I’m not looking to start a gender war here — just found myself musing as I researched a short article this morning. If doing the laundry had been men’s work lo those many centuries past, would we have had washing machines before we had a printing press?

Consider this. Before washing machines, doing the laundry was a two-day task. Women started soaking the clothes to be washed the night before. In the morning, the clothes were dragged out of the water, beaten with sticks, scrubbed on washboards, stirred in pots of water simmering over a fire, wrung out by feeding them through a wringer or be twisting them with the help of another person — then put through at least two more rinses, each of which had to be dragged from the pump, the stream or the faucet. The whole process took the better part of the day — and that was before the ironing.

The end result was clean clothes, aching muscles, irritated hands and irritated lungs — a lot of the chemicals used in doing laundry were unpleasant — to say the least. With all that work, it’s amazing that the first mechanical washing machines — not electric, now, just mechanical — didn’t appear on the scene till the mid-1800s. There were other tools, to be sure — washboards, wash paddles, wash tubs with plugs so they didn’t have to be tipped, even a wringer — but the actual washing was done by brute female — and usually lower class female — muscle power.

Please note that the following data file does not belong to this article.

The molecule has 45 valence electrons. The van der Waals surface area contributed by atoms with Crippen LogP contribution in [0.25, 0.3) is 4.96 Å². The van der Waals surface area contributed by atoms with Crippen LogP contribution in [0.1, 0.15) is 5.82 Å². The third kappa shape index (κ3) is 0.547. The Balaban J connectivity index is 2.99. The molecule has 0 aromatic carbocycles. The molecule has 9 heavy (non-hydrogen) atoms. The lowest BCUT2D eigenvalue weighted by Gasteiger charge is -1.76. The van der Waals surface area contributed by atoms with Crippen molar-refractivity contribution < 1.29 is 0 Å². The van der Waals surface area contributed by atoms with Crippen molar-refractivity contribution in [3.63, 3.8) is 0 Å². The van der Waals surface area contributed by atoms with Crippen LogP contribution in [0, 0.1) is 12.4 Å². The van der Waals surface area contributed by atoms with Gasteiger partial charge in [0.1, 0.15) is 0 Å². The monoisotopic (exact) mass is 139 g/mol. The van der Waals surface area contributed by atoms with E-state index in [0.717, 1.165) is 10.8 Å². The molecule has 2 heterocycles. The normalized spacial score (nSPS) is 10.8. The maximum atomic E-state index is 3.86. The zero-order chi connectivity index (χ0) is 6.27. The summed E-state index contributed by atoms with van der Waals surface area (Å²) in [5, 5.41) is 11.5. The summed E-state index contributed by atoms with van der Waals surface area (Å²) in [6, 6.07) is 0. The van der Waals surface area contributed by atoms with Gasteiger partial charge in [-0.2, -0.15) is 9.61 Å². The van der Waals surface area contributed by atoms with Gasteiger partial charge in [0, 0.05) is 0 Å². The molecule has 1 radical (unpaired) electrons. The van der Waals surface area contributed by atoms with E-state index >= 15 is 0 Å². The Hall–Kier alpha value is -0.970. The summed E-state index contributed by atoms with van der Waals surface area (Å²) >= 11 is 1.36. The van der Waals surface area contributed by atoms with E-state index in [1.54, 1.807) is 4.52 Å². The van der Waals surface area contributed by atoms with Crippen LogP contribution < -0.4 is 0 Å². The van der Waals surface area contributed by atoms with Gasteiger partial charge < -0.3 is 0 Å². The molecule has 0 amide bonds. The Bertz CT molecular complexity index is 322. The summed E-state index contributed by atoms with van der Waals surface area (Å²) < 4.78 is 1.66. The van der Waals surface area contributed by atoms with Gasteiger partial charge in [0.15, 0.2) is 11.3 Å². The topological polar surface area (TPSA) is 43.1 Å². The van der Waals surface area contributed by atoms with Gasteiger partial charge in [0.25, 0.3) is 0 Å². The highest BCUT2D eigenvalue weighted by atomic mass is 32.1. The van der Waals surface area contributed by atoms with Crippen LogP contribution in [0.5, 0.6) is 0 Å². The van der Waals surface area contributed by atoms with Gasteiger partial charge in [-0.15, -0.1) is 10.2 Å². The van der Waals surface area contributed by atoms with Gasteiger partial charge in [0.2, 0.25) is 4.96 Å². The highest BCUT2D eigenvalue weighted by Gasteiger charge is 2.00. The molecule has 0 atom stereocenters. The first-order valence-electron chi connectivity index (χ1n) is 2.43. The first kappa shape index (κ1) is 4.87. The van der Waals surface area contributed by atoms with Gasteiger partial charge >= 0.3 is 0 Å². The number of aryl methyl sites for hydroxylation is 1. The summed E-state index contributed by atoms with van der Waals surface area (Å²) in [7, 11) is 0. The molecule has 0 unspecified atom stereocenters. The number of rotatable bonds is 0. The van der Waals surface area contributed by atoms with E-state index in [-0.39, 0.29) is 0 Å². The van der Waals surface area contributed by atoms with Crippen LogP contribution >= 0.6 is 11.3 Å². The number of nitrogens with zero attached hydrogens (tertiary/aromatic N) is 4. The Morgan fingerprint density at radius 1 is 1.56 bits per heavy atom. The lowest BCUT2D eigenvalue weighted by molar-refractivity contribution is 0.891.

Contrast that with the work of painstakingly copying out books by hand, a task generally undertaken by monks and scribes — generally middle class and upper class males. Can’t help wondering if they were the ones doing the laundry, would we have had washing machines sooner?

photo credit © Nesster






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